A tribute to an online game that brought people together during difficult times
I am from Chicago.
Now, that’s a weird thing to read, isn’t it? I’m writing for a newspaper based in Regina, and if you ask me where I grew up, I’ll say Saskatchewan. But, if you ask me where I’m from, I’ll say Chicago. This is because, in a little game called Blaseball, when you sign up to be a fan of the Chicago Firefighters you are eternally from Chicago. I don’t make the rules, that’s just how it goes. And, according to the Firefighters’ Twitter, just because Blaseball has ended doesn’t mean you ever stop being from Chicago.
Yes, I hate to be the bearer of bad news, but Blaseball has ended.
You may be asking yourself, what is Blaseball?
Blaseball is baseball meets chaos incarnate. It’s an online game that was a baseball simulation, except not all the players are exactly human and sometimes in the middle of the game players get incinerated or stuck in peanut shells. It’s written out, and you read what’s happening in each game as it goes on, almost like a simplified radio broadcast of a real baseball game. As you watch, you can also gamble fake Blaseball currency on each game. You can choose your favourite team, and you get extra coins when they win. But there’s also a large community aspect to Blaseball. The community came up with the backstories for each player and tons of extra history about each team and player.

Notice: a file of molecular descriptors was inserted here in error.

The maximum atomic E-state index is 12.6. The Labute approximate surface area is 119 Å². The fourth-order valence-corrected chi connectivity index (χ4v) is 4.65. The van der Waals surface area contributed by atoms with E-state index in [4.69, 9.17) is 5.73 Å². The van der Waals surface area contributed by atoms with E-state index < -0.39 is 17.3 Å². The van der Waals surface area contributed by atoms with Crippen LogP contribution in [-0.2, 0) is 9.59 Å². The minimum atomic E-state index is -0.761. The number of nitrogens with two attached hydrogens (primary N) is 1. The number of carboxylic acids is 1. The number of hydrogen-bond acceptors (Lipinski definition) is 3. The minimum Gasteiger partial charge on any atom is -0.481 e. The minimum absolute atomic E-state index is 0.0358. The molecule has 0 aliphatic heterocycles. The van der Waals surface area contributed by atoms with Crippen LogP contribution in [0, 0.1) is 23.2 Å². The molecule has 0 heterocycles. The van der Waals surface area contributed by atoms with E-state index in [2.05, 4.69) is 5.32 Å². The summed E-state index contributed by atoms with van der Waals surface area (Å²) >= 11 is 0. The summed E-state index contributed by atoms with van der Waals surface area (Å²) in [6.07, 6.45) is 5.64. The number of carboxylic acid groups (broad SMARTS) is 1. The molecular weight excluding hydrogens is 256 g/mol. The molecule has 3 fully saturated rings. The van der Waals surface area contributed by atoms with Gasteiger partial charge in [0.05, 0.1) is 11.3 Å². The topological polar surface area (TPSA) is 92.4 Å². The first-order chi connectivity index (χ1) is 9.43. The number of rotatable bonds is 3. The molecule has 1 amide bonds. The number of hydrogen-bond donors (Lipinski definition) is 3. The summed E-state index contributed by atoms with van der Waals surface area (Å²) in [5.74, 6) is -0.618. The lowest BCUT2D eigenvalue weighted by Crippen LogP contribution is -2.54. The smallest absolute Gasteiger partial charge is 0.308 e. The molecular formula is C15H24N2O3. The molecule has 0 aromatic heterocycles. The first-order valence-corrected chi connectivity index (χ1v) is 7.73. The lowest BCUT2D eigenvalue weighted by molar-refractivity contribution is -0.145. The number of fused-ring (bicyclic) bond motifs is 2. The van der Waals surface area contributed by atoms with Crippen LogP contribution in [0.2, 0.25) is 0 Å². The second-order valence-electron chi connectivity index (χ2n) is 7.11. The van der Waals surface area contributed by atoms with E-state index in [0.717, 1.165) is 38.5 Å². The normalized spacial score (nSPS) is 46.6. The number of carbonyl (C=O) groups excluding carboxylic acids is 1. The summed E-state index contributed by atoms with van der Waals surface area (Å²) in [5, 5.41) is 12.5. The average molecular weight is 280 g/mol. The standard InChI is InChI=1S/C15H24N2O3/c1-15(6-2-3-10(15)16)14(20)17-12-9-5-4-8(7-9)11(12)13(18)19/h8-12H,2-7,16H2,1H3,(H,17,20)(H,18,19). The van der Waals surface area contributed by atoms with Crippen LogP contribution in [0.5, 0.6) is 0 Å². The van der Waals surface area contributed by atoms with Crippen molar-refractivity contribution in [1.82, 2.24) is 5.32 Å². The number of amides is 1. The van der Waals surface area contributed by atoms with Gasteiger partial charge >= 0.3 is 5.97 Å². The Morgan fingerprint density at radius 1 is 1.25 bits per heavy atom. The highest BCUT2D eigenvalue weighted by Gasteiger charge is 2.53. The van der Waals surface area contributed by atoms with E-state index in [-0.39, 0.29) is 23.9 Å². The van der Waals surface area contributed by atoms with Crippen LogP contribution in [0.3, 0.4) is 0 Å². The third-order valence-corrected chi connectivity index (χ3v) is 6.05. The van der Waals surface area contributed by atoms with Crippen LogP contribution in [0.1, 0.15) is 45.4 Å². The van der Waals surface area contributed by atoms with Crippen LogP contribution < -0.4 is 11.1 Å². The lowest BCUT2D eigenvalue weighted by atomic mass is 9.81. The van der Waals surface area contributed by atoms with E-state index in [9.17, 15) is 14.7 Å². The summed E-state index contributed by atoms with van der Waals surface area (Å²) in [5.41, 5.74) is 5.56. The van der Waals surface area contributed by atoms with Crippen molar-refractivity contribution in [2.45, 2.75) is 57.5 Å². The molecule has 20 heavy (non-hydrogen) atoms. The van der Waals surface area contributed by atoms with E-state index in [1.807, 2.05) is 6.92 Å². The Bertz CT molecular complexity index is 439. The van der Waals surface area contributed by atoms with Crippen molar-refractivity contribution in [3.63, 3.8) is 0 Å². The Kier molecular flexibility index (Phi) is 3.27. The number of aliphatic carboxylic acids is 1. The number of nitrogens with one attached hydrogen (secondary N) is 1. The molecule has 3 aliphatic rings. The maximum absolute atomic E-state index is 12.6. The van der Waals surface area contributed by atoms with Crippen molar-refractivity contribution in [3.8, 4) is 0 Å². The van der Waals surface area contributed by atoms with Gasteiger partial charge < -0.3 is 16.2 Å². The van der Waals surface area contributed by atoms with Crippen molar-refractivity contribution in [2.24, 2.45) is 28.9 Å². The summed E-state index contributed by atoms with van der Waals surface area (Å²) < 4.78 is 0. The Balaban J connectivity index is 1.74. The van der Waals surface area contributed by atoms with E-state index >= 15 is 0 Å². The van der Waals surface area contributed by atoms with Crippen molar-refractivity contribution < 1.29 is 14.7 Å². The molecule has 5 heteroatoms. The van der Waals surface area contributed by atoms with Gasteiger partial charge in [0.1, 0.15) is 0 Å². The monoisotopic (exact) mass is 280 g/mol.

Blaseball was a pandemic creation. The man who made it wanted a game with friends that could be played through the browser. Originally it was going to be about horse races and gambling on those, but it ended up being about baseball. It launched on July 20, 2020. For those who knew me during that era of the pandemic, I was a Blaseball fanatic. I always had a screen with Blaseball on it. I bet on every single game during that first “Internet Series.” I was a Blaseball evangelist, telling everyone I knew about it. Which now includes all of you, readers.
In memoriam, let’s go over a couple of the most important events and players in Blaseball history.
The first-ever player to be incinerated in Blaseball was historically Jaylen Hotdogfingers. Hotdogfingers was the best pitcher for the Seattle Garages team. When the Forbidden Book (the rules book) was opened, Hotdogfingers died. Yes, Jaylen Hotdogfingers does have hotdogs for fingers. It’s what makes them such a good pitcher. But, in the sixth season, Hotdogfingers was resurrected and rejoined the game.
During the Discipline Era of Blaseball, an event occurred called the Grand Unslam. It is believed that there was a Grand Slam so strong the space-time continuum broke. Los Angeles split into infinite cities, the team formerly known as the Los Angeles Tacos became the Unlimited Tacos, and the Wyatt Masoning was forced upon them. Every single player on the Unlimited Tacos was forced to bear the name of Wyatt Mason, the Tacos’ worst hitter.
Easily the most well-known player of Blaseball is Jessica Telephone. She emerged fully formed from a payphone, and that is how she was born. She is a waveform of the 80s. She started as a member of the Dallas Steaks but really rose to fame as a member of the Philadelphia Pies and the Hades Tigers. She has 11 wives and 25 girlfriends.
Baby Triumphant is a baby. A literal baby. A baby with massive muscles. Triumphant is a fantastic hitter, but a terrible runner because, well, baby legs.
Blaseball may be over now, but it was a cultural phenomenon while it was happening. I feel the following tweet from @ChiBlaseball, the Chicago Firefighters’ official account, sums it up best: “We cross our bridges when we come to them and burn them behind us, with nothing to show for our progress except a memory of the smell of smoke, and a presumption that once our eyes watered.”